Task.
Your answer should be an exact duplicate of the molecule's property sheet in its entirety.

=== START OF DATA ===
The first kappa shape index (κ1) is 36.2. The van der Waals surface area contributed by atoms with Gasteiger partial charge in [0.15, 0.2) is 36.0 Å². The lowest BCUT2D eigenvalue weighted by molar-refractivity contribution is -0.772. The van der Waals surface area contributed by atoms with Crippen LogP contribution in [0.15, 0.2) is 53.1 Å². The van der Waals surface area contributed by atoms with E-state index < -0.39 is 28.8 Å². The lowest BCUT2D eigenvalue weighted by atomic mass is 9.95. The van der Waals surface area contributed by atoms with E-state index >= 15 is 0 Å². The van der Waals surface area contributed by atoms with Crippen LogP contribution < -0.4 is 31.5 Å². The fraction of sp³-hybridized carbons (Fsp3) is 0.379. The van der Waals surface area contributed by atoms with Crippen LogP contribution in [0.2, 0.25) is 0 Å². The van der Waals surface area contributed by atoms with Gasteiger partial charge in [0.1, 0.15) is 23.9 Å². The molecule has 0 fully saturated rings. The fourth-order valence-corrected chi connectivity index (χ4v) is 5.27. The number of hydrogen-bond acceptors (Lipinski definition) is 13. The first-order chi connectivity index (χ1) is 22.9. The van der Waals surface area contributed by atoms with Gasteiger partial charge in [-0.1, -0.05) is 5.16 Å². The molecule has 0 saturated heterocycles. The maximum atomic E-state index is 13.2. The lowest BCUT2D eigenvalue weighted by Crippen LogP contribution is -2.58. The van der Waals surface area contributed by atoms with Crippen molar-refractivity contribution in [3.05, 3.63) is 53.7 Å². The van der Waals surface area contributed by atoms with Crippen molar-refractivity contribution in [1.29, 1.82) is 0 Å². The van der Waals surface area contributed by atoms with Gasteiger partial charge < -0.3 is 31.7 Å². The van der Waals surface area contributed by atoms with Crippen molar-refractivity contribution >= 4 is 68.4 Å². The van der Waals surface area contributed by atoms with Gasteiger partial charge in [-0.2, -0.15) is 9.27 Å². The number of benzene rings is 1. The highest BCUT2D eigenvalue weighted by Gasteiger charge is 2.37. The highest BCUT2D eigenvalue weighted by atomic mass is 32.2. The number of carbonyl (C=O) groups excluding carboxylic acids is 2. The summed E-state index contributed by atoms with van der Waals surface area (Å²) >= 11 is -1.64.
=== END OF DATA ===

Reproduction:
The first kappa shape index (κ1) is 36.2. The van der Waals surface area contributed by atoms with Gasteiger partial charge in [0.15, 0.2) is 36.0 Å². The lowest BCUT2D eigenvalue weighted by molar-refractivity contribution is -0.772. The van der Waals surface area contributed by atoms with Crippen LogP contribution in [0.15, 0.2) is 53.1 Å². The van der Waals surface area contributed by atoms with E-state index < -0.39 is 28.8 Å². The lowest BCUT2D eigenvalue weighted by atomic mass is 9.95. The van der Waals surface area contributed by atoms with E-state index >= 15 is 0 Å². The van der Waals surface area contributed by atoms with Crippen LogP contribution < -0.4 is 31.5 Å². The fraction of sp³-hybridized carbons (Fsp3) is 0.379. The van der Waals surface area contributed by atoms with Crippen LogP contribution in [0.2, 0.25) is 0 Å². The van der Waals surface area contributed by atoms with Gasteiger partial charge in [0.1, 0.15) is 23.9 Å². The molecule has 0 fully saturated rings. The fourth-order valence-corrected chi connectivity index (χ4v) is 5.27. The number of hydrogen-bond acceptors (Lipinski definition) is 13. The first-order chi connectivity index (χ1) is 22.9. The van der Waals surface area contributed by atoms with Gasteiger partial charge in [-0.1, -0.05) is 5.16 Å². The molecule has 0 saturated heterocycles. The maximum atomic E-state index is 13.2. The lowest BCUT2D eigenvalue weighted by Crippen LogP contribution is -2.58. The van der Waals surface area contributed by atoms with Crippen molar-refractivity contribution in [3.05, 3.63) is 53.7 Å². The van der Waals surface area contributed by atoms with Crippen molar-refractivity contribution in [1.29, 1.82) is 0 Å². The van der Waals surface area contributed by atoms with Gasteiger partial charge < -0.3 is 31.7 Å². The van der Waals surface area contributed by atoms with Crippen molar-refractivity contribution >= 4 is 68.4 Å². The van der Waals surface area contributed by atoms with Gasteiger partial charge in [-0.2, -0.15) is 9.27 Å². The number of benzene rings is 1. The highest BCUT2D eigenvalue weighted by Gasteiger charge is 2.37. The highest BCUT2D eigenvalue weighted by atomic mass is 32.2. The number of carbonyl (C=O) groups excluding carboxylic acids is 2. The summed E-state index contributed by atoms with van der Waals surface area (Å²) >= 11 is -1.64.